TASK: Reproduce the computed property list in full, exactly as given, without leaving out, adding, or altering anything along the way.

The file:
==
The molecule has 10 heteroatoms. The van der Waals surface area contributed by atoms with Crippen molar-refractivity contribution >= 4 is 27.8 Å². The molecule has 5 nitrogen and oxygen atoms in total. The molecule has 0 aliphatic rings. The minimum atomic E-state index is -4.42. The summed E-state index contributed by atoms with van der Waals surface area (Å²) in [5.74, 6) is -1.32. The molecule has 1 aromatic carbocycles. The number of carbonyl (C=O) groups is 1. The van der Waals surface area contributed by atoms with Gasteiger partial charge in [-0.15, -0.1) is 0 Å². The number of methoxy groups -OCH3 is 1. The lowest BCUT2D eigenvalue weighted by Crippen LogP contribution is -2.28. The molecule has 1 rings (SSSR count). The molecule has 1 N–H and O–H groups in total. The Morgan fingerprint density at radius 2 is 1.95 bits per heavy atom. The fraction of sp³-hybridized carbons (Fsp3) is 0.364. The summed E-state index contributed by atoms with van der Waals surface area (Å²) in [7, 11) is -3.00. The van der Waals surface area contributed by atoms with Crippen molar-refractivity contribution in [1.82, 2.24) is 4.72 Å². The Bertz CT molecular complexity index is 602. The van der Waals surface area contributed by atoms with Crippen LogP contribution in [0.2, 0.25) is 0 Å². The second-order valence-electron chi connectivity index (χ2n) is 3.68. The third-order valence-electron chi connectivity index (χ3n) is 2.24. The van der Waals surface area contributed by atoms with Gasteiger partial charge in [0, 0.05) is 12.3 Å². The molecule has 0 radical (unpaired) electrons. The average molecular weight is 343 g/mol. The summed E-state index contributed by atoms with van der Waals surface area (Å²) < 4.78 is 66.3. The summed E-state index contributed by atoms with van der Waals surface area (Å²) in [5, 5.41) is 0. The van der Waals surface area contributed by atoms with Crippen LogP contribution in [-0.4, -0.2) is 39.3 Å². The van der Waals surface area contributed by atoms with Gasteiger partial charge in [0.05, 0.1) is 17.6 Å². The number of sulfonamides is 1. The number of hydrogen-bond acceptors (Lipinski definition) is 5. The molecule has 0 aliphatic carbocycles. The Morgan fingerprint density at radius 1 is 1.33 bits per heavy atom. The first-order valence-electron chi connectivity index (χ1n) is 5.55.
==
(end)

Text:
The molecule has 10 heteroatoms. The van der Waals surface area contributed by atoms with Crippen molar-refractivity contribution >= 4 is 27.8 Å². The molecule has 5 nitrogen and oxygen atoms in total. The molecule has 0 aliphatic rings. The minimum atomic E-state index is -4.42. The summed E-state index contributed by atoms with van der Waals surface area (Å²) in [5.74, 6) is -1.32. The molecule has 1 aromatic carbocycles. The number of carbonyl (C=O) groups is 1. The van der Waals surface area contributed by atoms with Gasteiger partial charge in [-0.15, -0.1) is 0 Å². The number of methoxy groups -OCH3 is 1. The lowest BCUT2D eigenvalue weighted by Crippen LogP contribution is -2.28. The molecule has 1 rings (SSSR count). The molecule has 1 N–H and O–H groups in total. The Morgan fingerprint density at radius 2 is 1.95 bits per heavy atom. The fraction of sp³-hybridized carbons (Fsp3) is 0.364. The summed E-state index contributed by atoms with van der Waals surface area (Å²) in [7, 11) is -3.00. The van der Waals surface area contributed by atoms with Crippen molar-refractivity contribution in [1.82, 2.24) is 4.72 Å². The Bertz CT molecular complexity index is 602. The van der Waals surface area contributed by atoms with Crippen LogP contribution in [0.2, 0.25) is 0 Å². The second-order valence-electron chi connectivity index (χ2n) is 3.68. The third-order valence-electron chi connectivity index (χ3n) is 2.24. The van der Waals surface area contributed by atoms with Gasteiger partial charge in [0, 0.05) is 12.3 Å². The molecule has 0 radical (unpaired) electrons. The average molecular weight is 343 g/mol. The summed E-state index contributed by atoms with van der Waals surface area (Å²) < 4.78 is 66.3. The summed E-state index contributed by atoms with van der Waals surface area (Å²) in [5, 5.41) is 0. The van der Waals surface area contributed by atoms with Crippen LogP contribution in [-0.4, -0.2) is 39.3 Å². The van der Waals surface area contributed by atoms with Gasteiger partial charge in [0.05, 0.1) is 17.6 Å². The number of sulfonamides is 1. The number of hydrogen-bond acceptors (Lipinski definition) is 5. The molecule has 0 aliphatic carbocycles. The Morgan fingerprint density at radius 1 is 1.33 bits per heavy atom. The first-order valence-electron chi connectivity index (χ1n) is 5.55.